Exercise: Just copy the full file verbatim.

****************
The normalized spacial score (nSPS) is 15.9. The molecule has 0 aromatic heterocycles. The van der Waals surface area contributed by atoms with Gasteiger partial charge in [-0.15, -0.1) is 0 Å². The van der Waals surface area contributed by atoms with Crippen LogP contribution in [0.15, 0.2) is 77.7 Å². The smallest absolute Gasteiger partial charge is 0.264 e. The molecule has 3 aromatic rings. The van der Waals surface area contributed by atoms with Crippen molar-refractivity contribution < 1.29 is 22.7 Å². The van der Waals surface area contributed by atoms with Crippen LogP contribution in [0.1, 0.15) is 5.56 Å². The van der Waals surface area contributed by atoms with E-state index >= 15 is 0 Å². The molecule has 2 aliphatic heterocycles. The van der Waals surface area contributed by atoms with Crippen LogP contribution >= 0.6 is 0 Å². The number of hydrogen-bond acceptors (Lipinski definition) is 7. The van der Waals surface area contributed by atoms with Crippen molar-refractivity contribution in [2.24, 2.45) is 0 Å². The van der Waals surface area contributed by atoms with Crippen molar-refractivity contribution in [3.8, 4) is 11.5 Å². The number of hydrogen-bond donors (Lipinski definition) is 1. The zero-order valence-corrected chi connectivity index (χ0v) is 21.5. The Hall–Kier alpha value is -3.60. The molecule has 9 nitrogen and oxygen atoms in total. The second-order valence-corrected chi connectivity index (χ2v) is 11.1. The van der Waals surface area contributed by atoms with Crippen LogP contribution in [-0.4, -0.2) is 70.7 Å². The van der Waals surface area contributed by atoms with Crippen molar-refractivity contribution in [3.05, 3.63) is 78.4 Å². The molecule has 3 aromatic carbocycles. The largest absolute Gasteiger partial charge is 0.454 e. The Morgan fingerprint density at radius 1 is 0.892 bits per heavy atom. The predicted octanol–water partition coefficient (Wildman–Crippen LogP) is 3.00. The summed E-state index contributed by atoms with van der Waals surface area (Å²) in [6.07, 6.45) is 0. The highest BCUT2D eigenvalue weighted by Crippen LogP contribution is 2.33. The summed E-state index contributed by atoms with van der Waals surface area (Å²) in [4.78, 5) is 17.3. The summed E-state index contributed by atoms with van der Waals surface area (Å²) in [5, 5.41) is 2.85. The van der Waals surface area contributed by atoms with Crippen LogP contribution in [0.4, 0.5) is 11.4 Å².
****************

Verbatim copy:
The normalized spacial score (nSPS) is 15.9. The molecule has 0 aromatic heterocycles. The van der Waals surface area contributed by atoms with Gasteiger partial charge in [-0.15, -0.1) is 0 Å². The van der Waals surface area contributed by atoms with Crippen LogP contribution in [0.15, 0.2) is 77.7 Å². The smallest absolute Gasteiger partial charge is 0.264 e. The molecule has 3 aromatic rings. The van der Waals surface area contributed by atoms with Crippen molar-refractivity contribution < 1.29 is 22.7 Å². The van der Waals surface area contributed by atoms with Crippen LogP contribution in [0.1, 0.15) is 5.56 Å². The van der Waals surface area contributed by atoms with E-state index >= 15 is 0 Å². The molecule has 2 aliphatic heterocycles. The van der Waals surface area contributed by atoms with Crippen LogP contribution >= 0.6 is 0 Å². The number of hydrogen-bond acceptors (Lipinski definition) is 7. The van der Waals surface area contributed by atoms with Crippen molar-refractivity contribution in [2.24, 2.45) is 0 Å². The van der Waals surface area contributed by atoms with Crippen molar-refractivity contribution in [3.8, 4) is 11.5 Å². The number of hydrogen-bond donors (Lipinski definition) is 1. The zero-order valence-corrected chi connectivity index (χ0v) is 21.5. The Hall–Kier alpha value is -3.60. The molecule has 9 nitrogen and oxygen atoms in total. The second-order valence-corrected chi connectivity index (χ2v) is 11.1. The van der Waals surface area contributed by atoms with Crippen LogP contribution in [-0.4, -0.2) is 70.7 Å². The van der Waals surface area contributed by atoms with Crippen molar-refractivity contribution in [3.05, 3.63) is 78.4 Å². The molecule has 3 aromatic carbocycles. The largest absolute Gasteiger partial charge is 0.454 e. The Morgan fingerprint density at radius 1 is 0.892 bits per heavy atom. The predicted octanol–water partition coefficient (Wildman–Crippen LogP) is 3.00. The summed E-state index contributed by atoms with van der Waals surface area (Å²) in [6.07, 6.45) is 0. The highest BCUT2D eigenvalue weighted by Crippen LogP contribution is 2.33. The summed E-state index contributed by atoms with van der Waals surface area (Å²) in [4.78, 5) is 17.3. The summed E-state index contributed by atoms with van der Waals surface area (Å²) in [5, 5.41) is 2.85. The van der Waals surface area contributed by atoms with Crippen LogP contribution in [0.4, 0.5) is 11.4 Å².